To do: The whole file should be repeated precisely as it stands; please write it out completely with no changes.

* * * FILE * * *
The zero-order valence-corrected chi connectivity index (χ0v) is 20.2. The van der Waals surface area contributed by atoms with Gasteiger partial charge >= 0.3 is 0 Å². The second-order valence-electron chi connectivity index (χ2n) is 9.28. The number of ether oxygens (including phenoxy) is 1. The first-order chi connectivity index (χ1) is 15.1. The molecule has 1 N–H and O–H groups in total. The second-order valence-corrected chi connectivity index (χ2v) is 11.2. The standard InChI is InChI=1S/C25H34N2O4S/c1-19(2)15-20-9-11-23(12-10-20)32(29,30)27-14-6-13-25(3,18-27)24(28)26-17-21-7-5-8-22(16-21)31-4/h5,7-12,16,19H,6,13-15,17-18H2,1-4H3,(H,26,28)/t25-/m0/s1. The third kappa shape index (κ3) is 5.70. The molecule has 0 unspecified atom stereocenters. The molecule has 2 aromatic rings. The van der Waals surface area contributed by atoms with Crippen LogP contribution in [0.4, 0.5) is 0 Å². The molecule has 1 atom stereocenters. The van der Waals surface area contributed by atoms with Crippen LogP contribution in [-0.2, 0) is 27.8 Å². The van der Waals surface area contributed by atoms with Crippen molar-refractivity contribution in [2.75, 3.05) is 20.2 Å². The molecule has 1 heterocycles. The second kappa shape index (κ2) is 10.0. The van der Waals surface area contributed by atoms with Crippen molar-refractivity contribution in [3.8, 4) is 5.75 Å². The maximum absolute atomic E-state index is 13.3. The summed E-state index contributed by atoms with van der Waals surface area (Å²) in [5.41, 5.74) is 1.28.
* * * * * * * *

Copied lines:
The zero-order valence-corrected chi connectivity index (χ0v) is 20.2. The van der Waals surface area contributed by atoms with Gasteiger partial charge >= 0.3 is 0 Å². The second-order valence-electron chi connectivity index (χ2n) is 9.28. The number of ether oxygens (including phenoxy) is 1. The first-order chi connectivity index (χ1) is 15.1. The molecule has 1 N–H and O–H groups in total. The second-order valence-corrected chi connectivity index (χ2v) is 11.2. The standard InChI is InChI=1S/C25H34N2O4S/c1-19(2)15-20-9-11-23(12-10-20)32(29,30)27-14-6-13-25(3,18-27)24(28)26-17-21-7-5-8-22(16-21)31-4/h5,7-12,16,19H,6,13-15,17-18H2,1-4H3,(H,26,28)/t25-/m0/s1. The third kappa shape index (κ3) is 5.70. The molecule has 0 unspecified atom stereocenters. The molecule has 2 aromatic rings. The van der Waals surface area contributed by atoms with Crippen LogP contribution in [0.4, 0.5) is 0 Å². The molecule has 1 atom stereocenters. The van der Waals surface area contributed by atoms with Crippen LogP contribution in [-0.2, 0) is 27.8 Å². The van der Waals surface area contributed by atoms with Crippen molar-refractivity contribution in [2.75, 3.05) is 20.2 Å². The molecule has 1 heterocycles. The second kappa shape index (κ2) is 10.0. The van der Waals surface area contributed by atoms with Crippen molar-refractivity contribution in [3.8, 4) is 5.75 Å². The maximum absolute atomic E-state index is 13.3. The summed E-state index contributed by atoms with van der Waals surface area (Å²) in [5.41, 5.74) is 1.28.